The Divorce/Custody Process
The point of this page is to give you a roadmap to the overall process so you can have some idea of where you are as you move through it. This is a general overview based on what typically happens. In any individual case there can be many twists, so you should not expect your case to follow this script exactly.
A divorce or custody case starts like most court cases: with a complaint. The plaintiff – that is whichever party gets to the courthouse first – files it and pays a filing fee. The complaint typically just asserts that the marriage is irretrievably broken down and requests division of assets and an award of custody for any children. Like most things in the Family Court, it is a form you fill out, not something you draft. It is still possible to file divorces for "fault" in Massachusetts -- e.g. cruel and abusive treatment or adultery. But that is increasingly rare. Except in the case of abuse, which creates a presumption of custody, there is no real reason to allege fault except to be obnoxious to the other side. Most divorce attorneys will advise against it.
In any case, once the complaint is filed the plaintiff is given a summons and copy of the complaint to serve on the other side, the "defendant." In a divorce case service must be made “in-hand.” That means a constable or sheriff must actually hand it to the other party. In a custody case service can be “last and usual.” That means a sheriff or constable will leave one copy taped to the door of the party's home or business and mail a second copy. In both cases the constable or sheriff fills out an affidavit describing how they served the summons and complaint. That is called a "return of service" and must be filed with the Court. Once that is done the case has officially started. The defendant should file an answer or counterclaim within twenty (20) days of getting the summons and complaint, but the case will go forward whether they do or not. In most cases the defendant will at least file an answer. Unlike in a normal civil lawsuit, failure to file an answer by the deadline generally will not cause the defendant to forfeit the case. There are no “default” judgments, at least at this early stage, in divorce and custody cases. The Probate and Family Court will still look to do justice to all sides and, especially, to any children involved.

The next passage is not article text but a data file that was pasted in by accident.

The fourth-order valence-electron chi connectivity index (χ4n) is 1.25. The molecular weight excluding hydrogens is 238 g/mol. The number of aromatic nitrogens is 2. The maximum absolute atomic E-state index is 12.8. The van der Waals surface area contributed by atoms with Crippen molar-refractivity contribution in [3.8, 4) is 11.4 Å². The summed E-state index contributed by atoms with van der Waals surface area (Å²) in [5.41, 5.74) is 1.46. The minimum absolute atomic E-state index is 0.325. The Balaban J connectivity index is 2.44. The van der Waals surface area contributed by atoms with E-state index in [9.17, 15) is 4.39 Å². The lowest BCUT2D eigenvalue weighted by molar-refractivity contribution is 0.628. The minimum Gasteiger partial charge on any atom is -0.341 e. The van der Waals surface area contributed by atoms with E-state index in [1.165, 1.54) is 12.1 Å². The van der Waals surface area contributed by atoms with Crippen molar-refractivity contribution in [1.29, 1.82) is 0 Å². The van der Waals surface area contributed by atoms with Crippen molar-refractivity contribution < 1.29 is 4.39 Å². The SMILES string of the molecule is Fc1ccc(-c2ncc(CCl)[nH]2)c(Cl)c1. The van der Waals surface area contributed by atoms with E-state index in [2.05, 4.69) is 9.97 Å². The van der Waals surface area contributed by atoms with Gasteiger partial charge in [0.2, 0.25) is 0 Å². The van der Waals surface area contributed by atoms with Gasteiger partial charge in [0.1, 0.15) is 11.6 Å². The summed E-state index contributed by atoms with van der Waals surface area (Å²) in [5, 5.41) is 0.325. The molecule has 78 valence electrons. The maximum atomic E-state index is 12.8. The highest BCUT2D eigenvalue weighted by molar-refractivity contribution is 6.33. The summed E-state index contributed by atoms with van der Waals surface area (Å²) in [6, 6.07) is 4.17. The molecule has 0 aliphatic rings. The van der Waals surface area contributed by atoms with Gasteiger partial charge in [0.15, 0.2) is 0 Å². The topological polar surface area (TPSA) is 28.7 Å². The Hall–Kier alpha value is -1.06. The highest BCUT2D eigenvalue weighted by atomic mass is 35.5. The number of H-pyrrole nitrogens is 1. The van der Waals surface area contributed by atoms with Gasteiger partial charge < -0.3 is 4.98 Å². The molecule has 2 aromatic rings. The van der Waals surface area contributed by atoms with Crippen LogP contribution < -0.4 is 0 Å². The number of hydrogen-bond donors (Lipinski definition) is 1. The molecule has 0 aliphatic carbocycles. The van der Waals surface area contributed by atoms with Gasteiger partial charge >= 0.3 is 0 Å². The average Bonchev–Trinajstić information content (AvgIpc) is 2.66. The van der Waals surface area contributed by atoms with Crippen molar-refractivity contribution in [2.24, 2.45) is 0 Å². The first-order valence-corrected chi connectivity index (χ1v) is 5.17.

It should be noted at this stage that it is also possible to file a joint petition for divorce. That occurs when the parties have already negotiated, drafted, and signed a comprehensive agreement that they want the court to adopt as a judgment of divorce. In that case, the parties can file a joint petition to approve it and get divorced. That process requires only one trip to court by the parties and sometimes the filing and hearing can happen all on the same day. Obviously, those cases tend to be the most amicable and the rest of this overview does not apply to them. One can achieve this happy result in a variety of ways: negotiation between lawyers, working with a mediator, agreeing to arbitration, or just two parties working it out together. It is good to try to reach an amicable agreement if you can, but do not assume that is possible even if both sides want it. Reasonable people can and do honestly disagree sometimes and an agreement cannot always be reached.